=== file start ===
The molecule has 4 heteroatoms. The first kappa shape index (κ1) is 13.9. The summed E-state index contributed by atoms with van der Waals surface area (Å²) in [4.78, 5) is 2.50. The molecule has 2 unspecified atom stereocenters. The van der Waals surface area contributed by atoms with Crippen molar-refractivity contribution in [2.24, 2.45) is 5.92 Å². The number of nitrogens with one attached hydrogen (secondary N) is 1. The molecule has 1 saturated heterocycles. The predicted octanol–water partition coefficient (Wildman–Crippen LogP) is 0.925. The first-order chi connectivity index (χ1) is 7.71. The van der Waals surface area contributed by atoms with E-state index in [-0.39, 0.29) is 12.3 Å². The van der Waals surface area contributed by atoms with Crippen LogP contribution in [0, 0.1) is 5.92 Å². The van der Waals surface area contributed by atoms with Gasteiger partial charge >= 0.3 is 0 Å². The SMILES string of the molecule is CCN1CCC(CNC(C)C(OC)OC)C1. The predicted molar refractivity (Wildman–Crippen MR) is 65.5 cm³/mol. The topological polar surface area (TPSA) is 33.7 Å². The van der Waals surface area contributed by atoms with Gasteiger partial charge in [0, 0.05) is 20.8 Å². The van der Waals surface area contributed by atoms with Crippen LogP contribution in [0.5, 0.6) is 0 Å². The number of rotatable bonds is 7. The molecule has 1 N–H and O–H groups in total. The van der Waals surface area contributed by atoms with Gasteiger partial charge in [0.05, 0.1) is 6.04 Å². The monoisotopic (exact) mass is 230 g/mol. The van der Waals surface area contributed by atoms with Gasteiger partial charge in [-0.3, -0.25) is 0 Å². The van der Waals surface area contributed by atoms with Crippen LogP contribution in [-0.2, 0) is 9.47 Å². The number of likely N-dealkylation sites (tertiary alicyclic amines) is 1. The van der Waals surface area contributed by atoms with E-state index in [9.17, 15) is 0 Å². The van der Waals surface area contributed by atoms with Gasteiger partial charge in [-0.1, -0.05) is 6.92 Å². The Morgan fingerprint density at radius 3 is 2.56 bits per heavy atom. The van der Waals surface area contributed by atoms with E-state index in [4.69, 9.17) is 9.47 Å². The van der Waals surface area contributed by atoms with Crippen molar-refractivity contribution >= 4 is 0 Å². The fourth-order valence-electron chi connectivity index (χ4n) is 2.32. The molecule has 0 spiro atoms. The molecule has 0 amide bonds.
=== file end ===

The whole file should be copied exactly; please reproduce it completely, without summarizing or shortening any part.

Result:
The molecule has 4 heteroatoms. The first kappa shape index (κ1) is 13.9. The summed E-state index contributed by atoms with van der Waals surface area (Å²) in [4.78, 5) is 2.50. The molecule has 2 unspecified atom stereocenters. The van der Waals surface area contributed by atoms with Crippen molar-refractivity contribution in [2.24, 2.45) is 5.92 Å². The number of nitrogens with one attached hydrogen (secondary N) is 1. The molecule has 1 saturated heterocycles. The predicted octanol–water partition coefficient (Wildman–Crippen LogP) is 0.925. The first-order chi connectivity index (χ1) is 7.71. The van der Waals surface area contributed by atoms with E-state index in [-0.39, 0.29) is 12.3 Å². The van der Waals surface area contributed by atoms with Crippen LogP contribution in [0, 0.1) is 5.92 Å². The van der Waals surface area contributed by atoms with Gasteiger partial charge >= 0.3 is 0 Å². The SMILES string of the molecule is CCN1CCC(CNC(C)C(OC)OC)C1. The predicted molar refractivity (Wildman–Crippen MR) is 65.5 cm³/mol. The topological polar surface area (TPSA) is 33.7 Å². The van der Waals surface area contributed by atoms with Gasteiger partial charge in [0, 0.05) is 20.8 Å². The van der Waals surface area contributed by atoms with Crippen LogP contribution in [0.5, 0.6) is 0 Å². The number of rotatable bonds is 7. The molecule has 1 N–H and O–H groups in total. The van der Waals surface area contributed by atoms with Gasteiger partial charge in [0.05, 0.1) is 6.04 Å². The monoisotopic (exact) mass is 230 g/mol. The van der Waals surface area contributed by atoms with Gasteiger partial charge in [-0.3, -0.25) is 0 Å². The van der Waals surface area contributed by atoms with Crippen LogP contribution in [-0.2, 0) is 9.47 Å². The number of likely N-dealkylation sites (tertiary alicyclic amines) is 1. The van der Waals surface area contributed by atoms with E-state index in [9.17, 15) is 0 Å². The van der Waals surface area contributed by atoms with Gasteiger partial charge in [-0.1, -0.05) is 6.92 Å². The Morgan fingerprint density at radius 3 is 2.56 bits per heavy atom. The van der Waals surface area contributed by atoms with E-state index in [4.69, 9.17) is 9.47 Å². The van der Waals surface area contributed by atoms with Crippen molar-refractivity contribution >= 4 is 0 Å². The fourth-order valence-electron chi connectivity index (χ4n) is 2.32. The molecule has 0 spiro atoms. The molecule has 0 amide bonds.